Fascination with the invisible
The well-known astrophysicist Jean-Pierre Luminet, research director at the French national scientific research centre (CNRS) Paris Observatory, certainly has more than one feather in his hat. The scientist is also a writer, poet, musician and artist, and loves to get up on stage as a ‘cosmology storyteller’. It is a talent that won him the 2007 ‘European Science Communicator of the Year’ prize in March 2008(1).
The story might have begun in fairy tale fashion: once upon a time there was a little boy living under a southern sky where the nights were clear, who loved the stars and became an astrophysicist. However, the truth is more complex. Although Luminet was indeed born in the Provence region of France, he was not so much attracted by Ursa Major and Ursa Minor as the unfathomable darkness between them. “I have always been interested in the things we don’t see, in trying to understand the invisible architecture of the universe. As I wrote somewhere, I am attracted not by the universe as it actually is, but by what it could be.”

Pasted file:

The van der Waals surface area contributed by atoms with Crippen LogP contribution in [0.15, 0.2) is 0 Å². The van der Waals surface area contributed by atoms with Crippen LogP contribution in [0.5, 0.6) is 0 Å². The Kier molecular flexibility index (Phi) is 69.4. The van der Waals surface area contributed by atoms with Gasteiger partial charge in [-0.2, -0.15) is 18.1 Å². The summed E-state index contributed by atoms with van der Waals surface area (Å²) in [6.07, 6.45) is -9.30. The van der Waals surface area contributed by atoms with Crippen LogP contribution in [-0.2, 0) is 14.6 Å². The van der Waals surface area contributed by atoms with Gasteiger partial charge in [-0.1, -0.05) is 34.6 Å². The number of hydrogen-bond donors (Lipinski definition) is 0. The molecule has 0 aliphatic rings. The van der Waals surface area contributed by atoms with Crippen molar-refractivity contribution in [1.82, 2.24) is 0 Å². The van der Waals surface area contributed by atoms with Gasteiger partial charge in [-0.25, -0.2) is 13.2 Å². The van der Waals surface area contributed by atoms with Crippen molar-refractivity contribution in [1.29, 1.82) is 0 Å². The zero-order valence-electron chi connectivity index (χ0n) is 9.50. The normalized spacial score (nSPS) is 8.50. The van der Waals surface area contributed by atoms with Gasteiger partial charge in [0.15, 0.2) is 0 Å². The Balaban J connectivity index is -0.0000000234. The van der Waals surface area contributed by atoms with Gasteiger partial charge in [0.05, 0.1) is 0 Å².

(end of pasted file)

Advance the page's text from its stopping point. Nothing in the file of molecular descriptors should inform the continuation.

As a teenager, Jean-Pierre Luminet’s interests were very wide-ranging, including drawing, literature, music, philosophy, mathematics and much more. Although he retained an interest in all these different fields, it was perhaps his encounter with Greek thinking that would lead him little by little onto the path of science. “Without any practical resources, Heraclitus and Parmenides tried to free themselves from pure myth and to understand the universe rationally, whilst endowing it with poetic and metaphysical properties.” Parmenides’ cosmos is impenetrable, perfect, timeless, unchanging. By contrast, to Heraclitus harmony means perpetual change, transformation, movement. “All Western thinking, in both philosophy and scientific research, is a perpetual balance between the two extremes, these two great aesthetic views of the world.”
Then at the age of 15, a little phrase he discovered in an astronomy encyclopaedia fired up his imagination. “I remember an article summarising the theory of general relativity in which the author explained that space could be seen as a mollusc.” This prompted him to choose mathematics a little later, which in turn lead him to study other types of molluscs – those revealed in the Gaussian equations – before opening up the world of cosmology.